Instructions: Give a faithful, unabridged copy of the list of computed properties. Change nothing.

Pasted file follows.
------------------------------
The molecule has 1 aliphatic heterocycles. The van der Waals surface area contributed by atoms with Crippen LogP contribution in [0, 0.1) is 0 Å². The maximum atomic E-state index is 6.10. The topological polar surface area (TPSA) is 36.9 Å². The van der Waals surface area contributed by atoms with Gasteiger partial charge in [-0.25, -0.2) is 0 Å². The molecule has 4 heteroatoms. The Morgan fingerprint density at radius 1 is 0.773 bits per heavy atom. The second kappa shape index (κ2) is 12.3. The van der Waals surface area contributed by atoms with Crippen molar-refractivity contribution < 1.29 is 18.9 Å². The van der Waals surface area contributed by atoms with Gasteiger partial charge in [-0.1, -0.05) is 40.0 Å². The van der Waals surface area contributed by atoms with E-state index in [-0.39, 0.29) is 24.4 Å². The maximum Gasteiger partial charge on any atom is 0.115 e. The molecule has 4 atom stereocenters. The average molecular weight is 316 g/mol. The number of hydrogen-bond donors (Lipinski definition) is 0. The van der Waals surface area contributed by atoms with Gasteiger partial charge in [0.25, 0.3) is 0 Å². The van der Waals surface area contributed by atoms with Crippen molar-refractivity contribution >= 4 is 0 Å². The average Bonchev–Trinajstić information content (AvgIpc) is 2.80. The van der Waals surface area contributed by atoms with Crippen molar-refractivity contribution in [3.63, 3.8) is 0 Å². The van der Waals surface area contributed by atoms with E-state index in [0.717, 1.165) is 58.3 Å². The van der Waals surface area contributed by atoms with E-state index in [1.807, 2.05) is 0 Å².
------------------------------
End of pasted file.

The molecule has 1 aliphatic heterocycles. The van der Waals surface area contributed by atoms with Crippen LogP contribution in [0, 0.1) is 0 Å². The maximum atomic E-state index is 6.10. The topological polar surface area (TPSA) is 36.9 Å². The van der Waals surface area contributed by atoms with Gasteiger partial charge in [-0.25, -0.2) is 0 Å². The molecule has 4 heteroatoms. The Morgan fingerprint density at radius 1 is 0.773 bits per heavy atom. The second kappa shape index (κ2) is 12.3. The van der Waals surface area contributed by atoms with Crippen molar-refractivity contribution < 1.29 is 18.9 Å². The van der Waals surface area contributed by atoms with Gasteiger partial charge in [-0.1, -0.05) is 40.0 Å². The van der Waals surface area contributed by atoms with E-state index in [-0.39, 0.29) is 24.4 Å². The maximum Gasteiger partial charge on any atom is 0.115 e. The molecule has 4 atom stereocenters. The average molecular weight is 316 g/mol. The number of hydrogen-bond donors (Lipinski definition) is 0. The van der Waals surface area contributed by atoms with Gasteiger partial charge in [0.25, 0.3) is 0 Å². The van der Waals surface area contributed by atoms with Crippen molar-refractivity contribution >= 4 is 0 Å². The average Bonchev–Trinajstić information content (AvgIpc) is 2.80. The van der Waals surface area contributed by atoms with Crippen molar-refractivity contribution in [3.63, 3.8) is 0 Å². The van der Waals surface area contributed by atoms with E-state index in [0.717, 1.165) is 58.3 Å². The van der Waals surface area contributed by atoms with E-state index in [1.807, 2.05) is 0 Å².